Paper and Ink are Highly Favored . . . AND Seen as Sustainable

Results of a global survey show that the greenwashing claims are falling flat; consumers know better.

“If a company asked you to stop receiving paper statements like: ‘Go Paperless – Go Green,’ do you believe that your billing company wishes to reduce costs?”

The above question appeared in a global survey attempting to uncover current attitudes about paper usage and its environmental impact, sponsored by The results are quite telling:



“There is consumer cynicism related to ‘go green’ claims used by corporations and governments to promote electronic statements and services over paper-based communications,” writes TwoSides’ Phil Riebel in Printing Impressions. “The majority of respondents (80 to 85%) receiving environmental claims such as, ‘Go Paperless – Go Green’, or ‘Go Paperless – Save trees’ believe companies are seeking to save costs.”

Indeed, quite the reverse attitude it true, with 85-89% of respondents agreeing that responsible use and recycling of printed paper is a sustainable business practice:


This is great news for forests: Thanks in large part to sustainable forestry practices, U.S. forests grew by 5,800 football fields a day from 2007-2012…per day.

It seems the message about corporate greenwashing and digital’s heavy carbon footprint is getting through to consumers, and to companies. More and big brands are backing away from the misleading claims to “go green.”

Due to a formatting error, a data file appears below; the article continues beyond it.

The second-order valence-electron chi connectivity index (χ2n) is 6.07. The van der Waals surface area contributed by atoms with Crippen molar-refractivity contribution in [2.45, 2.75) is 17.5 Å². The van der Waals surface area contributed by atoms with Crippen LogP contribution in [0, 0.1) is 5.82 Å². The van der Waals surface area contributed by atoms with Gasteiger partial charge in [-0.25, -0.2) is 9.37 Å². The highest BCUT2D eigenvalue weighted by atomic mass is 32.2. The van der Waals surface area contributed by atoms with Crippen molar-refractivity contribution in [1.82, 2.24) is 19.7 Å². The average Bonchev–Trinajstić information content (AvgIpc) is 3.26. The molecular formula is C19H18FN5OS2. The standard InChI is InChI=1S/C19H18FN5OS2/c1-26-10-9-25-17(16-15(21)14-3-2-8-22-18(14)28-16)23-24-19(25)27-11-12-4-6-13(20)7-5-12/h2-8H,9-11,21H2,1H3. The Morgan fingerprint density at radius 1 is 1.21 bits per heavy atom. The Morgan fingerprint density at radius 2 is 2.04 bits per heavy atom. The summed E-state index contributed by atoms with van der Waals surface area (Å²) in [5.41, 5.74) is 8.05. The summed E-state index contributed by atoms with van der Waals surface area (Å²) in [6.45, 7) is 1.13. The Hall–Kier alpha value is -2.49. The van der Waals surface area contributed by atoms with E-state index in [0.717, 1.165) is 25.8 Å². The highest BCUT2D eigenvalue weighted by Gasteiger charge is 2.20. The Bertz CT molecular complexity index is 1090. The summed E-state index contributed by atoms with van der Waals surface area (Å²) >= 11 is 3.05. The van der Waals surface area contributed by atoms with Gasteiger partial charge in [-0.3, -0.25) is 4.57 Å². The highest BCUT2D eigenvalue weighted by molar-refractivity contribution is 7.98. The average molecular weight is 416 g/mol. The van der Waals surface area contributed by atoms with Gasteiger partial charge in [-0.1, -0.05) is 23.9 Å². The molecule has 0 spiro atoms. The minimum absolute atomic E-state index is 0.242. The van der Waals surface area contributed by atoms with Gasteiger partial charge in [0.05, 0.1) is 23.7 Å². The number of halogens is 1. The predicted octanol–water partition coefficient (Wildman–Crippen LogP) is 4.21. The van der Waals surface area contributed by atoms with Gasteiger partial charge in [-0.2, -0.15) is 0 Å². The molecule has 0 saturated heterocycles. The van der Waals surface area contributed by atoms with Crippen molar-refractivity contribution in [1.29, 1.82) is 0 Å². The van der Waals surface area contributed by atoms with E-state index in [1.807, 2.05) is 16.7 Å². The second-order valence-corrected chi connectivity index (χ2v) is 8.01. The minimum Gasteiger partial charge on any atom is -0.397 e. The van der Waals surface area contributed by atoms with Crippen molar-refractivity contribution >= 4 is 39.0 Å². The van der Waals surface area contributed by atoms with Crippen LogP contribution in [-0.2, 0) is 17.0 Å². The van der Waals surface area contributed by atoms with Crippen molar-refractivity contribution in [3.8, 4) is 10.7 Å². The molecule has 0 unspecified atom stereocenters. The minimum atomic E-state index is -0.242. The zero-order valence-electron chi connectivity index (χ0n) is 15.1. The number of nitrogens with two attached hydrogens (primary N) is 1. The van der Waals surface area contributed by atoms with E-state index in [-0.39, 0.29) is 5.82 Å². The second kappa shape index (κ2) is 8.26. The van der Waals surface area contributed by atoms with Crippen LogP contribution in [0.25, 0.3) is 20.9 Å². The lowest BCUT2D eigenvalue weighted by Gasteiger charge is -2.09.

This is also great news for consumers, the vast majority of who say they prefer print on paper for reading:


Look, we’re not saying there’s no place for digital communication; that’s absurd. But just as absurd are the claims that digital is replacing paper; the paperless office (or home) myth has been busted.

“There is a clear preference for print on paper across all countries and regions, likely indicating a more fundamental and more human way that people react to the physicality of print on paper,” Riebel continues.

“Many prefer paper-based communications to digital options for a variety of reasons including ease of reading, tactile experience, and a lack of internet access. These findings may also be partially explained by neuroscientific studies which have shown that our brains have a much more emotional and meaningful connection when we read on paper versus screens.”

We’ve seen and shared the data on paper and our brains, and it’s compelling. Add to that the growing U.S. forest footprint and a more educated consumer, and print is looking like a smart choice for the future.